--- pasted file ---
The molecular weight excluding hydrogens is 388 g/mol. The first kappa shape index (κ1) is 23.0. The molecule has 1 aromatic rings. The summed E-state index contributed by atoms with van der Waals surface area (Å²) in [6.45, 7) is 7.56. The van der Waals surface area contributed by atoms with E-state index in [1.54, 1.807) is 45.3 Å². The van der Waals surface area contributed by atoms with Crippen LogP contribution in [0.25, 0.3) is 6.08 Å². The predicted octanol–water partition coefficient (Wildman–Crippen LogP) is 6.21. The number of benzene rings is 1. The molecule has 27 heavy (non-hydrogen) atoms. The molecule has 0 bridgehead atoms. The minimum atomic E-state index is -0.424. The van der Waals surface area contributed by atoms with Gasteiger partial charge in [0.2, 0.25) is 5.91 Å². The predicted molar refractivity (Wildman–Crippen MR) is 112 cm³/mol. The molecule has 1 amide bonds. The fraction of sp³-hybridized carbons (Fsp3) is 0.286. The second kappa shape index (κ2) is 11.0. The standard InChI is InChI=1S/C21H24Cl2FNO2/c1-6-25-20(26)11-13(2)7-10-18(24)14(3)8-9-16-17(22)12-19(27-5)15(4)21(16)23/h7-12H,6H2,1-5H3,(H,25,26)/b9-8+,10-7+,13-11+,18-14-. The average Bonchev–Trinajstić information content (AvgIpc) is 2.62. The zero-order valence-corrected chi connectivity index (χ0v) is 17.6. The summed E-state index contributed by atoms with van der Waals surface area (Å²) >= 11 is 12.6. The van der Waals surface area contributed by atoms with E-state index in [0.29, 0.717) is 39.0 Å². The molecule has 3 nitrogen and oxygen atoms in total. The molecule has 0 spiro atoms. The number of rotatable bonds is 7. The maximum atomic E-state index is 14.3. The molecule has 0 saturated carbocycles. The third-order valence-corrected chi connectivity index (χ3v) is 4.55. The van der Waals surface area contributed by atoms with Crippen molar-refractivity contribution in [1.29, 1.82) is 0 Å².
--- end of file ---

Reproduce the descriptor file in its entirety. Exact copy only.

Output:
The molecular weight excluding hydrogens is 388 g/mol. The first kappa shape index (κ1) is 23.0. The molecule has 1 aromatic rings. The summed E-state index contributed by atoms with van der Waals surface area (Å²) in [6.45, 7) is 7.56. The van der Waals surface area contributed by atoms with E-state index in [1.54, 1.807) is 45.3 Å². The van der Waals surface area contributed by atoms with Crippen LogP contribution in [0.25, 0.3) is 6.08 Å². The predicted octanol–water partition coefficient (Wildman–Crippen LogP) is 6.21. The number of benzene rings is 1. The molecule has 27 heavy (non-hydrogen) atoms. The molecule has 0 bridgehead atoms. The minimum atomic E-state index is -0.424. The van der Waals surface area contributed by atoms with Gasteiger partial charge in [0.2, 0.25) is 5.91 Å². The predicted molar refractivity (Wildman–Crippen MR) is 112 cm³/mol. The molecule has 1 amide bonds. The fraction of sp³-hybridized carbons (Fsp3) is 0.286. The second kappa shape index (κ2) is 11.0. The standard InChI is InChI=1S/C21H24Cl2FNO2/c1-6-25-20(26)11-13(2)7-10-18(24)14(3)8-9-16-17(22)12-19(27-5)15(4)21(16)23/h7-12H,6H2,1-5H3,(H,25,26)/b9-8+,10-7+,13-11+,18-14-. The average Bonchev–Trinajstić information content (AvgIpc) is 2.62. The zero-order valence-corrected chi connectivity index (χ0v) is 17.6. The summed E-state index contributed by atoms with van der Waals surface area (Å²) >= 11 is 12.6. The van der Waals surface area contributed by atoms with E-state index in [0.29, 0.717) is 39.0 Å². The molecule has 3 nitrogen and oxygen atoms in total. The molecule has 0 spiro atoms. The number of rotatable bonds is 7. The maximum atomic E-state index is 14.3. The molecule has 0 saturated carbocycles. The third-order valence-corrected chi connectivity index (χ3v) is 4.55. The van der Waals surface area contributed by atoms with Crippen molar-refractivity contribution in [1.29, 1.82) is 0 Å².